Boy’s-Eye View

PRINCE.  By Ib Michael. Translated by Barbara Haveland. 308 pp.
New York: Farrar, Straus & Giroux. $25


To be let loose in the wonderland of childhood — that is what it means to be born a prince.” So declares the narrator of Ib Michael’s hypnotic novel, in which we meet Malte, a fatherless boy whose mother has deposited him for the summer at Sea View, a guesthouse in a Danish coastal town. There Malte spends glorious days flying kites, nosing around the lighthouse and playing with the pharmacist’s daughter.

He is also a party to events that are less easily characterized. For ”Prince,” the first of this noted Danish writer’s many books to appear in America, is a work of magic realism in which a conventional narrative — set in the year 1912 — mixes with passages ranging widely over space and time that recall both the fantasy stories of Michael’s countryman Hans Christian Andersen and the works of Latin American fabulists like Gabriel Garcia Mrquez.

Representative of Michael’s unorthodox approach is the odd, protean identity of the novel’s narrator. In the opening pages, he describes himself as a glamorous ”secret playmate” invented by the often solitary Malte. Yet he is, we soon learn, not merely a product of the boy’s imagination but a sort of guardian angel who, over the course of the novel, inhabits one physical vessel after another: a lucky stone, a honeybee, a fox. He is also the disembodied spirit of a dead sea captain whose remains wash ashore in a coffin near Sea View, are discovered by Malte and are then given a proper funeral and interment.

Malte is 12, an age that places him on the boundary between boyhood and manhood — between, one might say, magic and realism. While still enjoying a triumphant sense of presiding over a wondrous world, he is also on the verge of developing an adult’s awareness of human limits. Symbolic of his position is the fact that he arrives at Sea View unable to read and by summer’s end is thoroughly literate. He was, we are told, ”born on the night when a new century was ignited.” Yet although Michael has, in novels like ”Kilroy Kilroy,” seemed preoccupied with 20th-century history, what ”Prince” has to offer is less historical meditation than transhistorical vision.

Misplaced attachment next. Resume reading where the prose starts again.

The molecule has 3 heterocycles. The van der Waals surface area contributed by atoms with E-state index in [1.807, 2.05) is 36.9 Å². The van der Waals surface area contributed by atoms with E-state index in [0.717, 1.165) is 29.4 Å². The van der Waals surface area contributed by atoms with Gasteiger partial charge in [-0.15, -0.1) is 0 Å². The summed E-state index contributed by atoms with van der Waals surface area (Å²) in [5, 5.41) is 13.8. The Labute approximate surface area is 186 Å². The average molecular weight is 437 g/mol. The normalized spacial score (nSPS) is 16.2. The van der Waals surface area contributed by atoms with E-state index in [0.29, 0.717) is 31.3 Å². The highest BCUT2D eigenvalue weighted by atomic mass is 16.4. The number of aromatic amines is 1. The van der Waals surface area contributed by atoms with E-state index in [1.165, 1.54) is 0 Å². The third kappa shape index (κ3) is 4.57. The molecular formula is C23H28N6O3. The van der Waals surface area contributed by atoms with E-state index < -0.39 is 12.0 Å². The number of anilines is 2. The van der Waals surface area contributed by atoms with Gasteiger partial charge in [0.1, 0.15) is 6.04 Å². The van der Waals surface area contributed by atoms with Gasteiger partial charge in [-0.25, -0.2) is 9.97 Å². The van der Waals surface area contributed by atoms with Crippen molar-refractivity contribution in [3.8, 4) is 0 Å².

It is a vision of a universe where good and evil spring from one root, and where the sunlit joys of boyhood are inextricable from the horrors of death. ”The Prince of Darkness and the Prince of Light,” the narrator maintains, ”are one and the same.” Oda, the guesthouse’s lovelorn maid, leaves a Blakean suicide note that turns St. Paul on his head: ”Love suffereth nothing, and is hateful; love flaunteth itself and is grasping.” Her beloved, asked to compose the music for the sailor’s funeral, calls it ”Lucifero.” ”We are born,” the narrator says, ”to the awareness of mayflies, glow for a moment in the darkness and are gone.”

Yet the picture painted here is ultimately not bleak but affirmative. Quoting Rilke, the town’s pastor points out that although all the world is falling, ”there is One who holds this falling / with infinite softness in his hands.” The narrator’s migration from flesh to flesh leaves a potent impression of life as a miraculous force, an imperishable essence that survives the individual’s life span to bring youth, summer, delight — princedom — to generation after generation.

Written with precision, energy and a masterly assurance, ”Prince” has been given a faithful and fluent translation by Barbara Haveland. Occasionally, to be sure, she employs phrases (like ”bury the hatchet” and ”reading him the riot act”) that sound a bit too American, and her rendering of backwoods Danish dialect (”Ah’ll be danged”) sometimes gives the unfortunate impression that Malte has strayed into an episode of ”The Beverly Hillbillies.” On the whole, however, she has produced an elegant English ”Prince” that, with quiet intensity, stirs one’s awe at the mystery of life and consciousness and reminds the adult reader of the wonderland that the world can be when viewed through younger eyes.